The Dance Years (ITV, 2001)
At the start of the 2000s decade, there was a big craze on TV for looking back at various times in documentaries. Every cultural event from the past five decades seemed to be chronicled and analysed either year-by-year or in various top ten lists, or sometimes even top 100s. Being interested in the history of dance music, I was rather pleased when a show came along which looked back at the development of this genre.
The Dance Years was first shown on ITV in 2001 in a late-night Saturday night slot. I didn’t see it myself though until a repeat run a year later. ITV showing original programming in a late-night slot? Yes, it really happened. The show was hosted by Dave Pearce, who is a DJ and has presented dance music shows on various radio stations for many years, and at the time of this show he was a presenter on BBC Radio 1 (where I remember Mark Radcliffe used to call him “a dangerous gap-toothed gypsy” for some reason, he’d probably get the sack for that nowadays).
Every week Dave revealed his top ten favourite dance hits from 1988 to 2001, and the videos to each hit were shown in descending order, with comments on them from various people. One thing that was good about the show was that the contributors clearly knew what they were talking about as a lot of them had worked in dance music for many years, and we heard opinions from various DJs, rappers, producers, and so on. There were also comments from non-famous people who remember hearing the songs in the clubs and buying the records in the shops.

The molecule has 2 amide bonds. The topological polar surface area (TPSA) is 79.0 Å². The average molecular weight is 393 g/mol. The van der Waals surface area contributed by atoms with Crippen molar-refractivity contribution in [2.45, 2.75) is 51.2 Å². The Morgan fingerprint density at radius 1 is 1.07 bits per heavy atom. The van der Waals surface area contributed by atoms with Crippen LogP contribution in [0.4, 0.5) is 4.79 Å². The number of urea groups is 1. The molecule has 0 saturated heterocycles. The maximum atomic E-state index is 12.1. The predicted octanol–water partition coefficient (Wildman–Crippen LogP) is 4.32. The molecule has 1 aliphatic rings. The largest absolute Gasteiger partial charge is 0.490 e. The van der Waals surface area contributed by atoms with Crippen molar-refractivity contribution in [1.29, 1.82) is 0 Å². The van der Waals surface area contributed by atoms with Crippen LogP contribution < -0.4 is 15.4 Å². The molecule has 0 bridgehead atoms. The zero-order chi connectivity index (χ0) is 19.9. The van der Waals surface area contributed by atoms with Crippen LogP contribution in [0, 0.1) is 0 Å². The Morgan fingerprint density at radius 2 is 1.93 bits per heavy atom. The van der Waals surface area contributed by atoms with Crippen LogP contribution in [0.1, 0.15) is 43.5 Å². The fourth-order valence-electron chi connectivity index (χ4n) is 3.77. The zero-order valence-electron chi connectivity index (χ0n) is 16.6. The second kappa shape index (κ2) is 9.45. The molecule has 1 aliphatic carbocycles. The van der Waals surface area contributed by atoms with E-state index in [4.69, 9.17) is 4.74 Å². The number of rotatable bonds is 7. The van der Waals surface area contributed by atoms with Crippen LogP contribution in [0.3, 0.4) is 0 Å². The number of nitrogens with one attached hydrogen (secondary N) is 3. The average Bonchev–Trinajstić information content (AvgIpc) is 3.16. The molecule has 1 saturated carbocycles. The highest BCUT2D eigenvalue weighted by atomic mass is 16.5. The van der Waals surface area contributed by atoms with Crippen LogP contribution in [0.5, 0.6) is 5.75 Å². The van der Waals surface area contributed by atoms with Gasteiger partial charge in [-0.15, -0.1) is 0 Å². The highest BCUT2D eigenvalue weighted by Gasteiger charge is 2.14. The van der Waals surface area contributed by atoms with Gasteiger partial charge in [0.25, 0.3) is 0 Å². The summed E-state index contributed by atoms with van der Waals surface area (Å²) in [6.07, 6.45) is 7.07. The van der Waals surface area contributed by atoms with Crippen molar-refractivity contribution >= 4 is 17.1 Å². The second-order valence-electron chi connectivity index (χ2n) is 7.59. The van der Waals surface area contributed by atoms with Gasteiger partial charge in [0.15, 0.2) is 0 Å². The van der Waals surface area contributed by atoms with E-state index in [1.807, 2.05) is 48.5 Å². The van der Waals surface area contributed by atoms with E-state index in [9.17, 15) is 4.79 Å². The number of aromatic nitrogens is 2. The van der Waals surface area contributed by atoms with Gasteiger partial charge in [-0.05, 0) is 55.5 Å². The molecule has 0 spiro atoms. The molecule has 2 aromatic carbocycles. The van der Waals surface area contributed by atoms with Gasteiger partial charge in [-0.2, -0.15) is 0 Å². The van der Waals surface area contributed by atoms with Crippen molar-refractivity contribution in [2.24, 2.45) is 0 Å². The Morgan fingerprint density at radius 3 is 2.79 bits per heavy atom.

As the weeks progressed we saw how the genre of dance music evolved over the years, with the house scene being big in the late-80s, through to rave becoming popular in the early-90s, then drum & bass being successful in the mid-90s, all the way up to garage dominating the scene in the late-90s. To pick a year as an example, the edition reviewing 1994 featured some memorable hits including JX’s floorfiller “Son Of A Gun” and the terrific “Let Me Be Your Fantasy” by Baby D, which after being around for a couple of years eventually became a number one single.
There were so many great songs featured on The Dance Years and it brought back a lot of great memories for me and I learned a lot about the genre in the process, and best of all it was really great seeing this era of music being taken seriously and discussed knowledgeably. A lot of music documentaries still to this day seem to only focus around 1960s and 1970s rock music as if that’s the only genre that’s worth preserving and what people want to know about. I hope that one day there will be more TV series treating the most interesting parts of the last 30 years of pop music with more respect.